Remittances are a focus of The Youth Cafe regarding international cooperation in Africa, helping to reduce poverty and generate domestic resources. Sustainable Development Goal (SDG) 10 aims to reduce the transaction costs of migrant remittances to under 3% and eliminate corridors with costs above 5%. Despite recent progress, costs stagnate around 7% with strong disparity between corridors. This disproportionately affects young people, who are more likely to be 'undocumented', 'unbanked', and poor. And yet youth are at the forefront in the use of new technologies like mobile money. In 2014, the AU established the African Institute for Remittances (AIR) with support from the EU. It provides statistical data (SendMoneyAfrica comparison database) and promotes change in legal and regulatory frameworks. However, further awareness and transparency about remittance fees and standards is needed, as well as more user-friendly applications and capacity support to innovative solutions from both regions.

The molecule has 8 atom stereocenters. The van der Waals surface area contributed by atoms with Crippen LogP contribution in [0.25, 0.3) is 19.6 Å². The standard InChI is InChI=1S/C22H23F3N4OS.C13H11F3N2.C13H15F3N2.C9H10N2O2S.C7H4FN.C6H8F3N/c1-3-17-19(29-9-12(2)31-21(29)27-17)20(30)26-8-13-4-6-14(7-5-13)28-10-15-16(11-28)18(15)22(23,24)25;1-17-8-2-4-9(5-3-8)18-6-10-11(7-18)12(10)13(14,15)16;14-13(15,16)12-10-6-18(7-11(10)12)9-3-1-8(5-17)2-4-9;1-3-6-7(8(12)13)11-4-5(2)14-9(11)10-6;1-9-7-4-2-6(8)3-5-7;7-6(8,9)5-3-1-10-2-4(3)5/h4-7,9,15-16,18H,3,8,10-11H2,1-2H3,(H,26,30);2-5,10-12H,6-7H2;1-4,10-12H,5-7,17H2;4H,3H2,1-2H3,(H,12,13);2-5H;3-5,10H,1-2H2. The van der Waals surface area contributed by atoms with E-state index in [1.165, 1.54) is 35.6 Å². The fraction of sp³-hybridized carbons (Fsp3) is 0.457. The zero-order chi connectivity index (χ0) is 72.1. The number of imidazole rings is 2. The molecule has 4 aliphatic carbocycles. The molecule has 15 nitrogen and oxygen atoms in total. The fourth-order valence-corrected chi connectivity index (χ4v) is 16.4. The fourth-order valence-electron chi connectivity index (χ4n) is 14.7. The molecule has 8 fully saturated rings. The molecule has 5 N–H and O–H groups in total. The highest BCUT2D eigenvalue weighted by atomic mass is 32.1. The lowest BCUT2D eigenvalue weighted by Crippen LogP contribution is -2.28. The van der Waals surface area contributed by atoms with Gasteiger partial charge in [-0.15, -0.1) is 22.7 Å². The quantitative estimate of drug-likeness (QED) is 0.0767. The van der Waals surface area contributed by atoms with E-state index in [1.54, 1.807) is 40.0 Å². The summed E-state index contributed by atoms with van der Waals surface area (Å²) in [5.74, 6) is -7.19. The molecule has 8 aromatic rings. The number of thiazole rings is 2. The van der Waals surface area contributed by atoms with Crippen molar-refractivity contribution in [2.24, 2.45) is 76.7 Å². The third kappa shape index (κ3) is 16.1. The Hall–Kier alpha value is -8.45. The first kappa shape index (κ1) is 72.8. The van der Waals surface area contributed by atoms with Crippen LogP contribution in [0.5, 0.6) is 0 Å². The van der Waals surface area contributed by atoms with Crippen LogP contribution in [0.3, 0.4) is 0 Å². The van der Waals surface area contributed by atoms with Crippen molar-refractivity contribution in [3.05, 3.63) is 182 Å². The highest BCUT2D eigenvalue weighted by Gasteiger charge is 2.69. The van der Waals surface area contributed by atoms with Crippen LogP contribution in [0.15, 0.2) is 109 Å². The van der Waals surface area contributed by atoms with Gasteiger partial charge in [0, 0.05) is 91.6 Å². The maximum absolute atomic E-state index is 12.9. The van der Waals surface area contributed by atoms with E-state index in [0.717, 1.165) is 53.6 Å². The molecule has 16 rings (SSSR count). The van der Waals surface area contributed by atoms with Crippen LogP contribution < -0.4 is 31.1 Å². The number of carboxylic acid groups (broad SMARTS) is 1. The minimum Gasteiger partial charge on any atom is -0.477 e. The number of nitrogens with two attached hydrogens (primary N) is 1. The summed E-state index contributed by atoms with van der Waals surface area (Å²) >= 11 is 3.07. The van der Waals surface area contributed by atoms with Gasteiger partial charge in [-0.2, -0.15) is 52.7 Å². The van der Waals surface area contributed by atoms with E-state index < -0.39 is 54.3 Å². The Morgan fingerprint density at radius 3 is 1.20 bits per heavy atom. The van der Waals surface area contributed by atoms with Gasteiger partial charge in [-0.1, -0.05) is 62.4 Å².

Culture, Arts & Sports (CAS) can address major global challenges – such as conflict prevention and resolution, social integration, prevention of violent extremism, and protection of cultural heritage. CAS is also a key vector for collaboration between The Youth Cafe and partners, building bridges, as outlined in the AU Abidjan Summit Declaration (2017). CAS can contribute to socio-economic stability, sustainable development and economic growth, through cultural entrepreneurship; the culture and creative arts industry is indeed considered to be one of the fastest growing sectors of the world economy, with an estimated growth rate of 7% of the global GDP. The 2007 Africa Strategy (JAES) proposes a stronger cultural cooperation. A budget of EUR 40 million was allocated under the European Development Fund to support the contribution of cultural industries to the socio-economic development of ACP countries. However, the sector's potential deserves to be further harnessed, through visible initiatives that can also help connect young people to opportunities (financing, networks, and necessary skills to build their careers).